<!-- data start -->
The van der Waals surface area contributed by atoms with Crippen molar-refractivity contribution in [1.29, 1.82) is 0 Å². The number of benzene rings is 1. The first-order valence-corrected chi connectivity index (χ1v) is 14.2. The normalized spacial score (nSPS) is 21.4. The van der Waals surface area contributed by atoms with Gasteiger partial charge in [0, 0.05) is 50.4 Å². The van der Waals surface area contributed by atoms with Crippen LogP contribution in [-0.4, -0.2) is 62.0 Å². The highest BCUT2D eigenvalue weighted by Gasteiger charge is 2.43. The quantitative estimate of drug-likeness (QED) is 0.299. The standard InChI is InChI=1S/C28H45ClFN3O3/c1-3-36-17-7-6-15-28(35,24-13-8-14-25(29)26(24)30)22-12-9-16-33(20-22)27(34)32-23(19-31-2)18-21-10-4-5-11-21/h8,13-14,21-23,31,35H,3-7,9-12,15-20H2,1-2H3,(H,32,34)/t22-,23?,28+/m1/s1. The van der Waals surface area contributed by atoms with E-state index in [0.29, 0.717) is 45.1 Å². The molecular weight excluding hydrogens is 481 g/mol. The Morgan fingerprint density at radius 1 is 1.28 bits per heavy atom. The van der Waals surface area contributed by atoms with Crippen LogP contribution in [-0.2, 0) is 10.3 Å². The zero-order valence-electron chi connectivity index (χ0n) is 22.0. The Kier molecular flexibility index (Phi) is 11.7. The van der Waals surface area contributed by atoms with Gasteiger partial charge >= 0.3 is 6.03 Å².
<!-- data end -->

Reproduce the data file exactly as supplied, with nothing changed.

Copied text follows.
The van der Waals surface area contributed by atoms with Crippen molar-refractivity contribution in [1.29, 1.82) is 0 Å². The number of benzene rings is 1. The first-order valence-corrected chi connectivity index (χ1v) is 14.2. The normalized spacial score (nSPS) is 21.4. The van der Waals surface area contributed by atoms with Gasteiger partial charge in [0, 0.05) is 50.4 Å². The van der Waals surface area contributed by atoms with Crippen LogP contribution in [-0.4, -0.2) is 62.0 Å². The highest BCUT2D eigenvalue weighted by Gasteiger charge is 2.43. The quantitative estimate of drug-likeness (QED) is 0.299. The standard InChI is InChI=1S/C28H45ClFN3O3/c1-3-36-17-7-6-15-28(35,24-13-8-14-25(29)26(24)30)22-12-9-16-33(20-22)27(34)32-23(19-31-2)18-21-10-4-5-11-21/h8,13-14,21-23,31,35H,3-7,9-12,15-20H2,1-2H3,(H,32,34)/t22-,23?,28+/m1/s1. The van der Waals surface area contributed by atoms with E-state index in [0.29, 0.717) is 45.1 Å². The molecular weight excluding hydrogens is 481 g/mol. The Morgan fingerprint density at radius 1 is 1.28 bits per heavy atom. The van der Waals surface area contributed by atoms with Crippen LogP contribution in [-0.2, 0) is 10.3 Å². The zero-order valence-electron chi connectivity index (χ0n) is 22.0. The Kier molecular flexibility index (Phi) is 11.7. The van der Waals surface area contributed by atoms with Gasteiger partial charge >= 0.3 is 6.03 Å².